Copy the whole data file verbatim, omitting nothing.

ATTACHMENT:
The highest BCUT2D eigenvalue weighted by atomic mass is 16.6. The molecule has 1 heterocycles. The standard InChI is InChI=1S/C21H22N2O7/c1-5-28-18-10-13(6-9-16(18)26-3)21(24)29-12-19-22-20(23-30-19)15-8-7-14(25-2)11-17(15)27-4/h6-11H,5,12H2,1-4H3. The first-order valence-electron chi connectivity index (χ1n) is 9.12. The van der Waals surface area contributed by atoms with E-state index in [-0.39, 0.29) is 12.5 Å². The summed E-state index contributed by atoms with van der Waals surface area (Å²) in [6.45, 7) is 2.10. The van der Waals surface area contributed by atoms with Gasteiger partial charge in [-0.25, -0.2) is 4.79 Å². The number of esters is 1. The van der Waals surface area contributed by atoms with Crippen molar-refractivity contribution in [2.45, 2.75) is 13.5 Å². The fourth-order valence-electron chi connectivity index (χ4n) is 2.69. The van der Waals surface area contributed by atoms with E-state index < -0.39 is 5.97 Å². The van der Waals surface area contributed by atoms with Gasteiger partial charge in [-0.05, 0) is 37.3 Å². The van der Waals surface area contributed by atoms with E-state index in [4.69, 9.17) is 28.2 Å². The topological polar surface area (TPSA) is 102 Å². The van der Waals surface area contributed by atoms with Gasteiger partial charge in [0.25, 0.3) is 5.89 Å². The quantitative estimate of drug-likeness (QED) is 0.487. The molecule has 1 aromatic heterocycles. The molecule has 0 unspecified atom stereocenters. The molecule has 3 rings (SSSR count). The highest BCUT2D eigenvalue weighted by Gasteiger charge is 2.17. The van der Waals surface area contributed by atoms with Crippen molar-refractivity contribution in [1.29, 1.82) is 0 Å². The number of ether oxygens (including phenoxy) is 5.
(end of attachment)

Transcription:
The highest BCUT2D eigenvalue weighted by atomic mass is 16.6. The molecule has 1 heterocycles. The standard InChI is InChI=1S/C21H22N2O7/c1-5-28-18-10-13(6-9-16(18)26-3)21(24)29-12-19-22-20(23-30-19)15-8-7-14(25-2)11-17(15)27-4/h6-11H,5,12H2,1-4H3. The first-order valence-electron chi connectivity index (χ1n) is 9.12. The van der Waals surface area contributed by atoms with E-state index in [-0.39, 0.29) is 12.5 Å². The summed E-state index contributed by atoms with van der Waals surface area (Å²) in [6.45, 7) is 2.10. The van der Waals surface area contributed by atoms with Gasteiger partial charge in [-0.25, -0.2) is 4.79 Å². The number of esters is 1. The van der Waals surface area contributed by atoms with Crippen molar-refractivity contribution in [2.45, 2.75) is 13.5 Å². The fourth-order valence-electron chi connectivity index (χ4n) is 2.69. The van der Waals surface area contributed by atoms with E-state index < -0.39 is 5.97 Å². The van der Waals surface area contributed by atoms with Gasteiger partial charge in [-0.05, 0) is 37.3 Å². The van der Waals surface area contributed by atoms with E-state index in [4.69, 9.17) is 28.2 Å². The topological polar surface area (TPSA) is 102 Å². The van der Waals surface area contributed by atoms with Gasteiger partial charge in [0.25, 0.3) is 5.89 Å². The quantitative estimate of drug-likeness (QED) is 0.487. The molecule has 1 aromatic heterocycles. The molecule has 0 unspecified atom stereocenters. The molecule has 3 rings (SSSR count). The highest BCUT2D eigenvalue weighted by Gasteiger charge is 2.17. The van der Waals surface area contributed by atoms with Crippen molar-refractivity contribution in [1.29, 1.82) is 0 Å². The number of ether oxygens (including phenoxy) is 5.